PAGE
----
Comic book writer/artist team James Tynion IV and Werther Dell’Edera hit it big in 2019 with their creator-owned indie horror title Something is Killing the Children. Initially released as a limited series, the story of monster hunter Erica Slaughter proved so popular Boom! Studios quickly promoted it to ongoing series status. Since then, Something is Killing the Children has also nabbed an Eisner nomination and a Netflix adaptation is in production. Given this run of success, it’s no surprise that Boom! Studios greenlit House of Slaughter – a spinoff series that recently wrapped its first arc, “The Butcher’s Mask”, now available softcover.
What is surprising is just how satisfying House of Slaughter is. As a rule, pop culture offshoots suffer in comparison to whatever spawned them, especially when the original creative team isn’t directly in charge. With House of Slaughter – Vol. 1: The Butcher’s Mask, Tynion and Dell’Edera prove that there are exceptions to that rule, working with writer Tate Brombal and artist Chris Shehan to tell a tale that works on its own merits, while also adding an entirely new dimension to Something is Killing the Children. The result is that rarest of things: a prequel that actually makes the original story better.
House of Slaughter – Vol. 1: The Butcher’s Mask tells the origin story of Aaron Slaughter, Erica’s handler and rival in Something is Killing the Children. Unlike the arrogant antagonist of that series, here Aaron is an awkward teenager at risk of flunking out of the monster hunting academy that lends the spinoff its name.
Aaron’s life is further complicated by his new roommate Jace Boucher, an enigmatic arrival from rival house Maison de Boucher. The two trainee monster hunters quickly bond over their shared childhood trauma, but as Aaron begins to fall for Jace, a revenge plot is set in motion that could spell disaster for those who call the House of Slaughter home.
This brief synopsis hardly does the House of Slaughter – Vol. 1: The Butcher’s Mask justice. Together, Tynion and Brombal have developed a gripping narrative that effortlessly shifts genres and even timelines without missing a beat. Somehow, House of Slaughter – Vol. 1: The Butcher’s Mask is at once a sensitively told story – a queer love story, at that – and one of the most effective horror comics on the racks right now, as well.
A lot of this is down to the spinoff’s fully realised lead characters. As scripted by Brombal, Aaron and Jase are by turns violent and vulnerable, yet this volatility makes sense within the context of their past hurts and present surroundings. Brombal has their voices down perfectly, too. Jase’s bravado and Aaron’s bouts of self-loathing will sound familiar to anyone who is (or once was) a teenager, regardless of whether they attended monster hunting school. The same goes for their classmates and teachers – no two characters in House of Slaughter – Vol. 1: The Butcher’s Mask sound the same, but all of them sound just right.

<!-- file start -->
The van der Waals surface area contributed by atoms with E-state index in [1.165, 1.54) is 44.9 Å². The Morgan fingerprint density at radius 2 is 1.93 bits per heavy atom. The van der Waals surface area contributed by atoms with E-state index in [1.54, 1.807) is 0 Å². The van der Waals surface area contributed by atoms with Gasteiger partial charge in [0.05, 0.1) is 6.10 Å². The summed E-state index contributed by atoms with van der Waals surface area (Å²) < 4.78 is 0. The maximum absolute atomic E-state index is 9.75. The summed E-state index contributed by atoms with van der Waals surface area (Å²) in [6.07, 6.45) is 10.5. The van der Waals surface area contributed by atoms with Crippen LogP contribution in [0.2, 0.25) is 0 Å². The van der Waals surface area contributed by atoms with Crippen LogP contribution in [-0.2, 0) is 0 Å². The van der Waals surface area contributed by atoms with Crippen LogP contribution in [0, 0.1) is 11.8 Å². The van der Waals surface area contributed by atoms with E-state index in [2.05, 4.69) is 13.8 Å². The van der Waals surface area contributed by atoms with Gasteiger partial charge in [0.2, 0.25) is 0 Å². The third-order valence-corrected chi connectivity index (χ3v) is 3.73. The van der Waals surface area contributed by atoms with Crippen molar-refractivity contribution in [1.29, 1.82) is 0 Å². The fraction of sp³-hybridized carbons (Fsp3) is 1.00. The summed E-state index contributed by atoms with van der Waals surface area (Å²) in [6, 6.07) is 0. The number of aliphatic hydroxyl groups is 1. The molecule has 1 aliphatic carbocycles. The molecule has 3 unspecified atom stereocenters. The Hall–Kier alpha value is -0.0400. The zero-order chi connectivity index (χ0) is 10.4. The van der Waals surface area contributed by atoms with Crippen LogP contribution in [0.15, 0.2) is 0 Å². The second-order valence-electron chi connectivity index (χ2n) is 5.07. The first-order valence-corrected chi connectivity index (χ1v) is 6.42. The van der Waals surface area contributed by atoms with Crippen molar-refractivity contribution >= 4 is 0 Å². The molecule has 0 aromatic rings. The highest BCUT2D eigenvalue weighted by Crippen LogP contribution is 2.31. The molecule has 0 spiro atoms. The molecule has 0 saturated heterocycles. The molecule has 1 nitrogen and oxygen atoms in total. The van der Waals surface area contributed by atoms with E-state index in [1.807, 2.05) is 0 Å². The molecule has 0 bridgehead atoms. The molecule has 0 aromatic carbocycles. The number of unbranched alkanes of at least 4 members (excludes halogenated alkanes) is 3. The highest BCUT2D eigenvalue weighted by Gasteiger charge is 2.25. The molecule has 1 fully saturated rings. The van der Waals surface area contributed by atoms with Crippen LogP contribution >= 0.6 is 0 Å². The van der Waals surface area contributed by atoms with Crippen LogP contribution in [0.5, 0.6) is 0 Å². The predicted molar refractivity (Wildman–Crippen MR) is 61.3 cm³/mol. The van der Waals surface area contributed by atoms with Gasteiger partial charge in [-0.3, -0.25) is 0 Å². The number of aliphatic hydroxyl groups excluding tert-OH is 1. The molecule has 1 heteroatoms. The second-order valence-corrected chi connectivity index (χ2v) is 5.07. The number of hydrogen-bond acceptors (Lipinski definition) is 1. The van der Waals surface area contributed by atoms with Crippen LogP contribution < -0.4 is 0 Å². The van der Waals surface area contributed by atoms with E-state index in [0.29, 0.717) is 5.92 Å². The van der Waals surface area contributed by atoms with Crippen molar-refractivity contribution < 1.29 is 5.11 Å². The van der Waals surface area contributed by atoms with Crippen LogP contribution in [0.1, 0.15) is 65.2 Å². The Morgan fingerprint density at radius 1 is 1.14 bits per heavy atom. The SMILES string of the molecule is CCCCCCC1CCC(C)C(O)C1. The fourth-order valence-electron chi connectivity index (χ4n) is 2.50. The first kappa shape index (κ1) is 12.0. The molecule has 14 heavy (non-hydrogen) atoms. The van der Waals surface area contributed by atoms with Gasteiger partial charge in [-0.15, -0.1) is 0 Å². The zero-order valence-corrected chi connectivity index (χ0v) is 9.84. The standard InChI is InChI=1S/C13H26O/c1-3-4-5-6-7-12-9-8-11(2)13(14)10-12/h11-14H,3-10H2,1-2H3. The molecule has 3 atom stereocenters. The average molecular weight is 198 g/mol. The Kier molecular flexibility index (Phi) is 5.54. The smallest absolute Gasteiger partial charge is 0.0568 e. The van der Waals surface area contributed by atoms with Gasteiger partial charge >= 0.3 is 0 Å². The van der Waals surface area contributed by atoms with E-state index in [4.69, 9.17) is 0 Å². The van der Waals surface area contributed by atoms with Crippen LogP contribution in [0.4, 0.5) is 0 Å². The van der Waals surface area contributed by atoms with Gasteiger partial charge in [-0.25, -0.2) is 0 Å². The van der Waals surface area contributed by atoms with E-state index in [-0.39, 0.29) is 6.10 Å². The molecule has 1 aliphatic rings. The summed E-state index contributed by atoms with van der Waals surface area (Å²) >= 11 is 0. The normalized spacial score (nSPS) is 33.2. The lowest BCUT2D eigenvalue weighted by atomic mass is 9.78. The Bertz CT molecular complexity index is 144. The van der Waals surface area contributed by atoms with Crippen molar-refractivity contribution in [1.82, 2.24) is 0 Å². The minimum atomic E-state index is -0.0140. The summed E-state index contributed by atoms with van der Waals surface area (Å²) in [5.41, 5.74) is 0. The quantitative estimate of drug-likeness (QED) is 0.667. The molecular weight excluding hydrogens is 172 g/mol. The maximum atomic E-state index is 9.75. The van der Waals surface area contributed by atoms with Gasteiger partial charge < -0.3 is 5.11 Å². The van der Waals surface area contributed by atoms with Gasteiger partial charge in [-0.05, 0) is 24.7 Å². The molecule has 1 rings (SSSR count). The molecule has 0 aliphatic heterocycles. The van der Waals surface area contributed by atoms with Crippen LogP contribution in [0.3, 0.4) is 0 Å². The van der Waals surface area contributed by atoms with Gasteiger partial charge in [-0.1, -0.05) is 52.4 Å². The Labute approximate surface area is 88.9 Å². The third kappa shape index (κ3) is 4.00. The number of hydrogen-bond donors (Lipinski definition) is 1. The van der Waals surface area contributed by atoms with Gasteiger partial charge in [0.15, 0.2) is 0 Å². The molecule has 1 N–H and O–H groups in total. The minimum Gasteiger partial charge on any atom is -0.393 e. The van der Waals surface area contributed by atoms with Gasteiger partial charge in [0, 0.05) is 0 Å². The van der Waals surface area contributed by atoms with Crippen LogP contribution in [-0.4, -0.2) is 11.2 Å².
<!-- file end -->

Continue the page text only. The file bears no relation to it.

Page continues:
Then there’s the top-shelf worldbuilding, which expands the lore of Something is Killing the Children in interesting and often unexpected ways. The way that House of Slaughter – Vol. 1: The Butcher’s Mask links back to the original series is largely unobtrusive, and despite being a prequel, the story is for the most part accessible to newcomers. Even so, this may be one of the spinoff’s only real drawbacks: it derives at least part of its effectiveness from readers being familiar with Something is Killing the Children. Sure, you could almost certainly enjoy House of Slaughter – Vol. 1: The Butcher’s Mask having never read a single issue of the main series, but honestly? I wouldn’t recommend it.
Those franchise newbies who do decide to push ahead with House of Slaughter – Vol. 1: The Butcher’s Mask will probably do so at least partly because of Shehan’s artwork. Shehan brings his own distinctive style to the spinoff that nevertheless gels with the aesthetic established in Something is Killing the Children, and since he’s working from Dell’Edera’s designs, none of the prequel’s additions to the existing canon feel out of place. Returning colourist Miquel Muerto’s contribution shouldn’t be overlooked either, as his moody palette imbues this new story with the same atmosphere as its predecessor.
One area where Shehan’s take on this universe really does diverge from Dell’Edera’s is the page layouts. There’s a claustrophobic, trapped quality to the way that Shehan arranges the panels on each page that mirrors what life is like for Aaron and Jase. The sensation of reading each page is that every other moment the pair experiences is confined by thick and unbreakable borders – simply because from our perspective, they are. Because of this, the handful of times where our teenage leads break down these borders (quite literally, in one instance) there’s a sense of freedom that’s subtle, but also powerful.
There’s so much more I could say about what makes House of Slaughter – Vol. 1: The Butcher’s Mask great. I could mention the way it radically re-evaluates Something is Killing the Children’s core premise – that there will always be monsters and those who hunt them – without breaking anything along the way. Or I could rave about how great it is to see representation done well in comics, especially in the horror genre. But really, all you need to know about House of Slaughter – Vol. 1: The Butcher’s Mask is this: it kicks off a prequel spinoff series so good, it’s scary.